From Edith Dodd Culver's TAILSPINS
A Story of Early Aviation Days


In the Aero & Hydro of August 17, 1912, a weekly devoted to flight, is found the report that Beckwith Havens had competed for the attention of spectators at Ontario Beach (near Rochester, New York) with ten polar bears, a clown, band music, and fireworks.

     PFC Beckwith Havens, of the New York National Guard, flew his Curtiss plane in joint National Guard/Army maneuvers in Connecticut in 1912 becoming the first Guardsman to fly on federal status. Havens is shown here on an aerial photo mission in Texas; note the bellows camera mounted on the aircraft, visible at the far right. At the age of 76, Havens received his "pilot's wings" and an "aeronautical certificate" from Secretary of the Air Force Harold Brown in October 1966.
Photo and text courtesy of the
Air National Guard Historical Photo page

"Becky" Havens took his flight test for his F.A.I. Pilot's Certificate #127 on June 1, 1912, In a Curtiss plane at Bridgeport, Conn. He became a member of the Aero Club of America on Feb 14.
December 1964, Number 71

     On October 12, Max Lillie and Becky Havens were hired to fly their hydroaeroplanes in a silent movie.
     He joined Grover Loening's company as a sales manager.
     March 1-9, 1928, USAAC Lt. Burnie R. Dallas and Beckwith Havens made the first transcontinental flight in a amphibious airplane. Total flight time in the Loening Amphibian was 32 hours, 45 minutes.

This from the Air Force Magazine, December 1995
Compiled by Jeffrey P, Rhoades, a former Aeronautics Editor

     Becky joined the Fairchild organization IN 1931 as factory representative in the north-eastern territory.
This from the Early Birds of Aviation"CHIRP"
December 1964, Number 71


Beckwith Havens holding model plane
as he is presented with the Glenn H.
Curtiss silver medal
by Elmo N. Pickerill.

On May 8th, 1960, Early Bird Beckwith Havens was honored at a meeting of the Long Island Early Fliers Club, in the Officer's Club at the Suffolk County Air Force Base, Westhampton, Long Island, New York. President Elmo N. Pickerill of that fast-growing organization presented him with the Glenn H. Curtiss silver medal, in recognition of his many achievements in aviation pioneering with Mr. Curtiss, starting as the first airplane salesman in 1910.      In June, 1911, "Becky" joined the Curtiss Exhibition Team and during the first five months flew exhibitions in thirteen states and in Cuba. He was presented with a pearl watch by the City of Havana marking the event.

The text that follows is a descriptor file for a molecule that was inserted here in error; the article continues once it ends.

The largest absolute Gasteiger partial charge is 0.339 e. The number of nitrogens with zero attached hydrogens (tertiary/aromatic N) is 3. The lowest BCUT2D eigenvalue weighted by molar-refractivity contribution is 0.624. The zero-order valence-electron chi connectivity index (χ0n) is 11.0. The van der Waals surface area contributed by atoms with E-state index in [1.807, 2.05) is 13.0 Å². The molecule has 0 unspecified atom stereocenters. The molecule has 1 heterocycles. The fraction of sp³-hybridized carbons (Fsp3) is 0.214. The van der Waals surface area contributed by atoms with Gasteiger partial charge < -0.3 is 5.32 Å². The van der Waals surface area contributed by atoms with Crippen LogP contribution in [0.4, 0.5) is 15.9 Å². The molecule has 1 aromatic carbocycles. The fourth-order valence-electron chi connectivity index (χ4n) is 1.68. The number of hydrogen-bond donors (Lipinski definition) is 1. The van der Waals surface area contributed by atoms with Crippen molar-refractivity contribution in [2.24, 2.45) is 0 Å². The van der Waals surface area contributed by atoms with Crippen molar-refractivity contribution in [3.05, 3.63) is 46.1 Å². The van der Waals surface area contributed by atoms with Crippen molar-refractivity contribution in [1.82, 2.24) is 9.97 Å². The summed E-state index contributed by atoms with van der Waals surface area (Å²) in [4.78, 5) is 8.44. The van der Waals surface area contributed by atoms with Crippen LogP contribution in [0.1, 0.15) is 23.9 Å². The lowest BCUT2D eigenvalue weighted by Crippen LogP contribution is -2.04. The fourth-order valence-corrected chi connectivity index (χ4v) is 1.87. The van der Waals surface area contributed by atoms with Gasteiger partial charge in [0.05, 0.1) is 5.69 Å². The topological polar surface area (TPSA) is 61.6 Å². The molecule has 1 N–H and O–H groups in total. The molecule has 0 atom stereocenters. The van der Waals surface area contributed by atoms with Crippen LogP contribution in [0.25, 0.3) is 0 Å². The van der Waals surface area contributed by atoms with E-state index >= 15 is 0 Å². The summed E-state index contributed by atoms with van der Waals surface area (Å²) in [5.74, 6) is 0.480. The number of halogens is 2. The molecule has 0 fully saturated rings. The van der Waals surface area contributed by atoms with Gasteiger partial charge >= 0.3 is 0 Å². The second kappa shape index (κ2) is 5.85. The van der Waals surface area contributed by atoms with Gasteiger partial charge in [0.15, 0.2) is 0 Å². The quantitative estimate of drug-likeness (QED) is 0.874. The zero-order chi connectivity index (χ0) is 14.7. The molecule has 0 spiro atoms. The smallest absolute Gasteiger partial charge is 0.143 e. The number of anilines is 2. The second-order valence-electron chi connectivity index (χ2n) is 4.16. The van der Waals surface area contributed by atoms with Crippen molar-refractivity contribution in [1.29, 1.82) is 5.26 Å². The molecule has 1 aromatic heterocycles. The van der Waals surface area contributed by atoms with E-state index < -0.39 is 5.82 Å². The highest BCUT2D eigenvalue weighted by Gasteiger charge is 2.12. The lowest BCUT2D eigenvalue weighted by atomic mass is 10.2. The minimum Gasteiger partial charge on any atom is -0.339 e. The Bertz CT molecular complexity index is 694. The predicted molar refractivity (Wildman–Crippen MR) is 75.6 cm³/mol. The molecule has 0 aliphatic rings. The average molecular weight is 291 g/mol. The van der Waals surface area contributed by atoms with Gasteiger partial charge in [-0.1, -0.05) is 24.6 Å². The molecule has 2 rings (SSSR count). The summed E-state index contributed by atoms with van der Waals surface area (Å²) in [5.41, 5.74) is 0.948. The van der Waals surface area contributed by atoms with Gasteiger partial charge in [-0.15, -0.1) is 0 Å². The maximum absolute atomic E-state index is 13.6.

"Becky" flew the first airmail at Savannah, Georgia and made the first flight from Bridgeport, Connecticut to Port Jefferson, Long Island, across Long Island Sound in 19112. He also carried the first passenger across Long Island Sound
     In 1913 he won the Great Lakes endurance race from Chicago to Detroit via Mackinaw, the first long distance race in this country in a flying-boat, then he continued on to New York. For this race he was awarded the Aero and Hydro Trophy, the Detroit Aero Club Trophy, the Glenn H. Curtiss gold medal, and the Aero Club of America medal of merit.
     "Becky" Havens made the second flight ever made down the Hudson from Albany to New York and the first flight with a passenger up the Hudson. He was a Navy test-pilot in the First World War and was Commanding Officer of the U. S. Naval Air Base at San Julien, Cuba, in the Second World War. He was also awarded a scroll and medallion by the NAA at the 50th Anniversary of Aviation Celebration in Washington, D.C.
     "Becky" was also athe first Commander of the New York State Civil Air Patrol, and he has done much to promote the use of private planes. In 1941 he was elected president of the Early Birds. His interest in aviation has never diminished.
     Lack of space prevents us from telling more interesting things about this geltleman pilot. A biography of Beckwith Havens would surely be a best seller. "Becky," we all salute yyou as a man with a past.
This from The Early Birds of Aviation CHIRP
June, 1960, Number 63

You will find a delightful anecdote by Beckwith
on the AeroFiles website.
It is one of a collection of remembrances
which come from the July 1953 Aero Digest
You can visit his story, and several other EB's
by clicking on:
Beckwith Havens
and using the "Find" function on "Havens"
Plan to spend some time on this wonderful site.

     On MAY 9, 1969, we were shocked to receive a telegram from Stedman Hanks telling that Beckwith Havens, Early Bird Past President, had died that afternoon. The telegram stated that his son-in-law, Charles B. Finch, was with Mrs. Havens.
     Beckwith Havens was born in New York City, May 20, 1890. He was the son of A. Britton Havens and Liela Bekwith Havens. In 1911, Glenn H. Curtiss taught him to fly at Hammondsport, N. Y. and "Becky" joined the Curtiss Exhibition Team, flying exhibitions in thirteen states and in Cuba.
     His many firsts in aviation make a very impressive list; some of them were written up in CHIRP No. 63, June 1960 and No. 64, November 1960.
This from the Early Birds of Aviation "CHIRP"
January 1970, Number 76

  Highly Recommended Further Reading:
The Story of the Early Birds
by Henry Serrano Villard
Thomas Y. Crowell Company